Deteriorating military safety performance puts public and environment at risk

An official annual report has found “significant weaknesses” in the Ministry of Defence's safety performance and plots a deteriorating trend in military safety.

The 2010 report of the Defence and Environment Safety Board – the MoD's senior environment and safety panel which reports to Ministers on safety matters – found that there had been “little evidence of improvement since last year”, with a “lack of real progress” and “potential for degradation from numerous change programmes”.

Shortage of skilled personnel, a failure to learn from previous accidents, and the rapid rate of change in the Ministry of Defence are key concerns, and the report found that the risk of further degradation in safety and environmental management arrangements remains “high”.

The number of safety-related deaths of MoD personnel more than doubled over the year, rising from 7 to 15, and four Crown Improvement Notices requiring action to tackle safety shortfalls were issued, compared with zero in 2009.

Military fuels storage infrastructure, much of which “is beyond its designated life” and “falls below current legislative requirements in key areas”, is described as a “high-level risk”.  The report warns that “most of the MoD UK coastal bulk fuel depots have ongoing substandard secondary containment (bunding) concerns”.

The condition of the MoD's explosives estate is a “primary concern” and the report notes that civilian contractors are able to handle, access and control military explosives on MOD establishments without making applications to relevant authorities in a timely manner.  Changes in company ownership have rendered existing explosives handling licences void and led to exemptions being granted by the police when they are not valid.

There are also worries over air safety, with safety reviews confirming suspicions voiced during the Haddon-Cave review into the crash of an RAF Nimrod aircraft in Afghanistan in 2006 that safety shortfalls extend beyond the Nimrod fleet.  'Brownout' (dust obscuring helicopter landings), the risk of mid-air collision, reductions in personnel, and helicopter collisions with wires and obstructions are listed as strategic risks where safety matters may not be receiving sufficient priority.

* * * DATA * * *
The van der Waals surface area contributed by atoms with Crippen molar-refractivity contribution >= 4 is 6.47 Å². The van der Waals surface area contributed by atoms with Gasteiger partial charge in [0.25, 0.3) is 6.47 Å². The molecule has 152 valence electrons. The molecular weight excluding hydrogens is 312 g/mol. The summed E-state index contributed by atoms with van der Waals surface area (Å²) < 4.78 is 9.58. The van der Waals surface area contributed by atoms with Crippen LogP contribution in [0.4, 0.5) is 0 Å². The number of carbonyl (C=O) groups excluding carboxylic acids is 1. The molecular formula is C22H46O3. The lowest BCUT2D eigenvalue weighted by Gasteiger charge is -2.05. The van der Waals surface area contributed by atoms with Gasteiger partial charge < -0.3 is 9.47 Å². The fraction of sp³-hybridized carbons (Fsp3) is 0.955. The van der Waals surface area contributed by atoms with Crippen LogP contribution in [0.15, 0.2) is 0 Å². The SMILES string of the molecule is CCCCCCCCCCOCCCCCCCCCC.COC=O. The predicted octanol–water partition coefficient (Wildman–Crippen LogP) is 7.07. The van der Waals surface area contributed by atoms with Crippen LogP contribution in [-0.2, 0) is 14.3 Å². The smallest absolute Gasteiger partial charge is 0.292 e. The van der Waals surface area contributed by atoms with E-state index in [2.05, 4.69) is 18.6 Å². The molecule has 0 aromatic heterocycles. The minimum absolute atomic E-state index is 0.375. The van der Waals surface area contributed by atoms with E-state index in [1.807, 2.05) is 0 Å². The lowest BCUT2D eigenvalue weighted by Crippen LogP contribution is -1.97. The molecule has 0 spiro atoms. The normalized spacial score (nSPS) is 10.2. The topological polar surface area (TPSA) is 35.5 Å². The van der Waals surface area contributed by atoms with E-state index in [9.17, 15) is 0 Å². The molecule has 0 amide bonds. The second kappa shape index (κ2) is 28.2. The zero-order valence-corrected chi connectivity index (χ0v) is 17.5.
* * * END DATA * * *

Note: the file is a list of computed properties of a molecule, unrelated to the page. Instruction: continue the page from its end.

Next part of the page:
Failure of some Royal Navy ships to comply with marine environmental legislation – including the two Queen Elizabeth class aircraft carriers currently under construction and new Type 45 destroyers – could limit operational capability, as ships could be refused entry to port in some countries.  The report notes “increasing pressures on manpower and some equipment fragility” in keeping the Vanguard class submarines which carry the UK's Trident nuclear missiles constantly at sea on patrol, and says that nuclear safety standards have been "further aggravated by constraints on regulatory capacity".

The Board found that the safety implications of last year's Strategic Defence and Security Review had not been formally assessed.  Insufficient time was allowed to assess the impact of options before decisions were made, meaning that the full impacts of decisions made during the Review might not be known for several years.

The report notes that it is “unclear” what impact the Defence Reform Review that is currently under way will have on safety, but that “the need to reduce costs and the severe reduction in personnel numbers will undoubtedly place a severe strain on safety systems”.

Nuclear Information Service Director Peter Burt said: “A private company would never be able to get away with such a poor safety performance as that shown by the Ministry of Defence.  The directors would face prison sentences and heavy fines and the company would be prohibited from undertaking dangerous activities until improvements had been made.

“The Ministry's disregard for safety put members of the public, armed forces personnel, and the environment at risk, and improving safety standards must become the top priority for Ministers.

“Defence safety should be brought under the control of independent external regulators and the crown exemptions which mean that the military do not have to comply with the same safety standards as everyone else must be abolished.”

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